The rest of that summer was more of the same. I was just trying to bank money for law school, so my social life sort of revolved around work. And it was hard, believe me. Mail weighs a ton, especially on Mother’s Day, or Publishers Clearing House day, or when some opportunistic pyramid scheme or religious cult decides to send some fake ass three-pound magazine to every sucker unfortunate to wind up on a mailing list. You might have an older, out-of-shape carrier deliver to your house. Believe me, do not try that dude. He may look soft, but that guy has been lugging around hundreds of pounds of Sports Illustrated swimsuit issues since Kathy Ireland was on the cover.
And yeah, from a distance, the whole letter carrier ethos is a bit overserious. I once had an ex-Marine clerk call me into an office only to insist that he and I go see Metallica when they were announced to be coming through on tour, probably because of my hair. I remember him saying, in that weird military staccato, “August first, such-and-such arena, gotta do it!” Those aren’t even sentences, of course, but I knew what he meant, and that his intentions were different from Corvette guy. Probably, anyway. And this was like “Load” Metallica. “S&M” Metallica. And I don’t even like what some people consider to be the “good” Metallica. But the guy was being nice. He was trying to find a common bond. Because, with very few exceptions, the USPS people are really nice people.
One more story. Toward the end I wound up getting assigned to a suburb. This meant taking a big hit in the free weed department but also meant you could wrap up your route in way less time and still clock the same amount of hours by just picking up mail from the big blue boxes in the afternoon, i.e. driving my little mail jeep like Bubba fucking Wallace in between boxes and then just chilling there for 20-30 minutes until the pickup time came.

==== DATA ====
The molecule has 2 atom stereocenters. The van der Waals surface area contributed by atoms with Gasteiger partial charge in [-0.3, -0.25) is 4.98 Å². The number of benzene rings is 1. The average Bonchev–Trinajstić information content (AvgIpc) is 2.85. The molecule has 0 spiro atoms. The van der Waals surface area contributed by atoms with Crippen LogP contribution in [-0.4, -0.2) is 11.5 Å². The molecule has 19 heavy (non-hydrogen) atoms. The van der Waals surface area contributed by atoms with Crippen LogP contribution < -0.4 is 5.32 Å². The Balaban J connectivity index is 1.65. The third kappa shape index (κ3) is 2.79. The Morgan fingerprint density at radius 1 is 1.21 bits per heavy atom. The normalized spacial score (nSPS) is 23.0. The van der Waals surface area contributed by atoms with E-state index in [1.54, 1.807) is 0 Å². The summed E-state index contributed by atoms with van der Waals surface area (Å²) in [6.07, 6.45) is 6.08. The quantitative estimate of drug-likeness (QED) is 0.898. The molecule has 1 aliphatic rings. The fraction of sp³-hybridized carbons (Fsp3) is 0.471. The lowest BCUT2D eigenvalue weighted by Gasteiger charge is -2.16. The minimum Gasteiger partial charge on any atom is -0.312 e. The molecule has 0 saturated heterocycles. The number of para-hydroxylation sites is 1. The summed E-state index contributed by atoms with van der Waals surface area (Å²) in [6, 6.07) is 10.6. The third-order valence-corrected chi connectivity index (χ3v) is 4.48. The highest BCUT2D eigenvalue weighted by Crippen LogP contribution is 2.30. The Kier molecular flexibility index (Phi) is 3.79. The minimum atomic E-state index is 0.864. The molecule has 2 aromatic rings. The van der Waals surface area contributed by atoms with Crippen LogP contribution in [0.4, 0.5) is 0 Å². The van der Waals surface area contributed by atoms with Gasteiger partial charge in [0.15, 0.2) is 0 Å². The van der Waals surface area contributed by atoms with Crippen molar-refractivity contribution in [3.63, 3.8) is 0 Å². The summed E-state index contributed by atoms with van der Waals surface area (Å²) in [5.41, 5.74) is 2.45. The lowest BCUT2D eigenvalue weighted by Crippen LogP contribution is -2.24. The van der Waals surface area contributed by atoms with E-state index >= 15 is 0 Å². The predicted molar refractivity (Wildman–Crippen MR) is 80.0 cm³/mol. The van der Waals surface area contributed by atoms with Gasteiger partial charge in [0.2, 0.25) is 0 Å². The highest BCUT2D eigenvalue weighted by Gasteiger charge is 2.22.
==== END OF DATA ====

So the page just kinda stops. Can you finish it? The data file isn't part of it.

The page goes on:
Yeah, I know. Look, it’s government work. I’d have been stupid not to exploit the inefficiencies and you would have done the same thing. It’s not like I’m shattering any illusions here.
So anyway, because I’m working in the suburbs, I have to drive the mail to the suburbs from the main post office before sunup. And one morning, we’re just crushed by a bunch of crates of bulk rate crap. It was some newspaper thing, but all bullshit. Just ads, but crate after crate of it in front of the first class mail. So, realizing I need to make two trips anyway, I load up all of the bulk rate newspapers first and drive those to the suburbs. As I get ready to head back to the main office to get the First Class mail, one the veteran carriers says “maybe bring us some real mail next time?”
That carrier wasn’t being a dick. I know this because he backed me up after a guy named Moran, who sent his mother’s birthday card the day before her birthday and then addressed it incorrectly called to complain that it came late, and he kept saying “yes Mr. Moron, I’ll see to it he’s disciplined Mr. Moron.” Nor was he looking out for his own time, because he couldn’t leave until all of the mail was sorted, whether the First Class or the bulk bullshit arrived first. He was razzing me because he cared about his route, and he figured if he was going to spend time sorting mail for his customers, he should be spending his time making sure they got their prescriptions, or their bills, or their cards on schedule, before he had to worry about them getting ads for… hell, I don’t know… George Foreman grills or waxed denim or Blue (be-da-bee) ringtones or whatever the hell else people sold to people back in 2000.
Because the people who carry your mail bust their asses and they care about you. Their job is an element of one of the greatest public works ever conceived in this country. Over 600,000 people work for USPS and it’s one of the last good jobs that working class people can get and use to build a life for themselves. And they continue to do their jobs under relentless pressure from politicians from both parties who see the postal service not as a public good, but a “big government program” defenseless from the arrows of greedy people who seek to privatize it for their own gain.
As crummy it was for third-grade me to harass a kid because his dad was a mailman, it’s 10,000 times worse for Trump or any other elected representative to pick on the USPS as a whole, whether that be a crippling 2006 law that requires it to pre-fund pensions 75 years in advance, or destroying million-dollar machines that are the very definition of efficiency by throwing them into a dumpster in order to sabotage an election.
We need to fight like hell to save the United States Postal Service. With the possible exceptions of the highway system or rural electrification, there is no comparable government program that has benefited as many people. There is literally no way to know what kind of country we would be without it. I would know. I deliver[ed]!